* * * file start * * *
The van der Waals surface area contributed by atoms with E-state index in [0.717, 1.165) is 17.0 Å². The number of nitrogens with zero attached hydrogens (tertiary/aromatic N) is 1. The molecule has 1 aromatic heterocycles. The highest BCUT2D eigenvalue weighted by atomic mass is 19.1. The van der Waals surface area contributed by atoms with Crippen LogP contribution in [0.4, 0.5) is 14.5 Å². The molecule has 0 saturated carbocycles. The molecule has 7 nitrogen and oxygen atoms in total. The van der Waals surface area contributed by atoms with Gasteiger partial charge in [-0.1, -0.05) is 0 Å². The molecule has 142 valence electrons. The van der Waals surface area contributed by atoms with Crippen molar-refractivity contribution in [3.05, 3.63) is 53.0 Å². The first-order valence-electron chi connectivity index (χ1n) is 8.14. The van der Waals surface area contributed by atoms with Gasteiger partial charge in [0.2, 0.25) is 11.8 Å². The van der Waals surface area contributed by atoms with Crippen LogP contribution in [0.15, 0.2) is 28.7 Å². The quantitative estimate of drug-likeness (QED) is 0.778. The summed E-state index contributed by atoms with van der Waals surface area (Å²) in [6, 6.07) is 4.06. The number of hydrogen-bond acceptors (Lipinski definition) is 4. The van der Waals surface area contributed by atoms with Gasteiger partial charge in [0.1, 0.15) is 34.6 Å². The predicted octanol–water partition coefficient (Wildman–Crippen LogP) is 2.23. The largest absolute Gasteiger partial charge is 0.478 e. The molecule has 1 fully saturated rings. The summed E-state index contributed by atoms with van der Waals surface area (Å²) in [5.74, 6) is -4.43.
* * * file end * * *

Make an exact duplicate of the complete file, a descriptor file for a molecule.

The van der Waals surface area contributed by atoms with E-state index in [0.717, 1.165) is 17.0 Å². The number of nitrogens with zero attached hydrogens (tertiary/aromatic N) is 1. The molecule has 1 aromatic heterocycles. The highest BCUT2D eigenvalue weighted by atomic mass is 19.1. The van der Waals surface area contributed by atoms with Crippen LogP contribution in [0.4, 0.5) is 14.5 Å². The molecule has 0 saturated carbocycles. The molecule has 7 nitrogen and oxygen atoms in total. The van der Waals surface area contributed by atoms with Gasteiger partial charge in [-0.1, -0.05) is 0 Å². The molecule has 142 valence electrons. The van der Waals surface area contributed by atoms with Crippen molar-refractivity contribution in [3.05, 3.63) is 53.0 Å². The first-order valence-electron chi connectivity index (χ1n) is 8.14. The van der Waals surface area contributed by atoms with Gasteiger partial charge in [0.2, 0.25) is 11.8 Å². The van der Waals surface area contributed by atoms with Crippen LogP contribution in [0.15, 0.2) is 28.7 Å². The quantitative estimate of drug-likeness (QED) is 0.778. The summed E-state index contributed by atoms with van der Waals surface area (Å²) in [6, 6.07) is 4.06. The number of hydrogen-bond acceptors (Lipinski definition) is 4. The van der Waals surface area contributed by atoms with Gasteiger partial charge in [0.1, 0.15) is 34.6 Å². The predicted octanol–water partition coefficient (Wildman–Crippen LogP) is 2.23. The largest absolute Gasteiger partial charge is 0.478 e. The molecule has 1 fully saturated rings. The summed E-state index contributed by atoms with van der Waals surface area (Å²) in [5.74, 6) is -4.43.